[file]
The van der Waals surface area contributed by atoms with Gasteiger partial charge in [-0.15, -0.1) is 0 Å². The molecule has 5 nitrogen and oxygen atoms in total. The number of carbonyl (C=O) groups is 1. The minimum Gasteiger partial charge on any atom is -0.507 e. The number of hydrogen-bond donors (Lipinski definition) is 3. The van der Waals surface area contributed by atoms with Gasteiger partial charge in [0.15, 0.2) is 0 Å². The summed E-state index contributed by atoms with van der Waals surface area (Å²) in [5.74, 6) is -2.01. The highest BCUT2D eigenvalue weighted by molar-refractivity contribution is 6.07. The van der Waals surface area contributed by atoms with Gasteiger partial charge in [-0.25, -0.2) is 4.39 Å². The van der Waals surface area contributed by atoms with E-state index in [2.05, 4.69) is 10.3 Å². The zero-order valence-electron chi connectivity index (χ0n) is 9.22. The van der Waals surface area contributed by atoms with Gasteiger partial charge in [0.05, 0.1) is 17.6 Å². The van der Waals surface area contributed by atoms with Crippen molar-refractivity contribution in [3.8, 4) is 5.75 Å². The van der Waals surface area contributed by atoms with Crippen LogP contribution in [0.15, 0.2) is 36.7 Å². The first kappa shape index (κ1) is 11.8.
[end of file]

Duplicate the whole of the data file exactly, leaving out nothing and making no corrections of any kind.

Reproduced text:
The van der Waals surface area contributed by atoms with Gasteiger partial charge in [-0.15, -0.1) is 0 Å². The molecule has 5 nitrogen and oxygen atoms in total. The number of carbonyl (C=O) groups is 1. The minimum Gasteiger partial charge on any atom is -0.507 e. The number of hydrogen-bond donors (Lipinski definition) is 3. The van der Waals surface area contributed by atoms with Gasteiger partial charge in [0.15, 0.2) is 0 Å². The summed E-state index contributed by atoms with van der Waals surface area (Å²) in [5.74, 6) is -2.01. The highest BCUT2D eigenvalue weighted by molar-refractivity contribution is 6.07. The van der Waals surface area contributed by atoms with Gasteiger partial charge in [-0.25, -0.2) is 4.39 Å². The van der Waals surface area contributed by atoms with E-state index in [2.05, 4.69) is 10.3 Å². The zero-order valence-electron chi connectivity index (χ0n) is 9.22. The van der Waals surface area contributed by atoms with Gasteiger partial charge in [0.05, 0.1) is 17.6 Å². The van der Waals surface area contributed by atoms with Crippen molar-refractivity contribution in [3.8, 4) is 5.75 Å². The van der Waals surface area contributed by atoms with Crippen LogP contribution in [0.15, 0.2) is 36.7 Å². The first kappa shape index (κ1) is 11.8.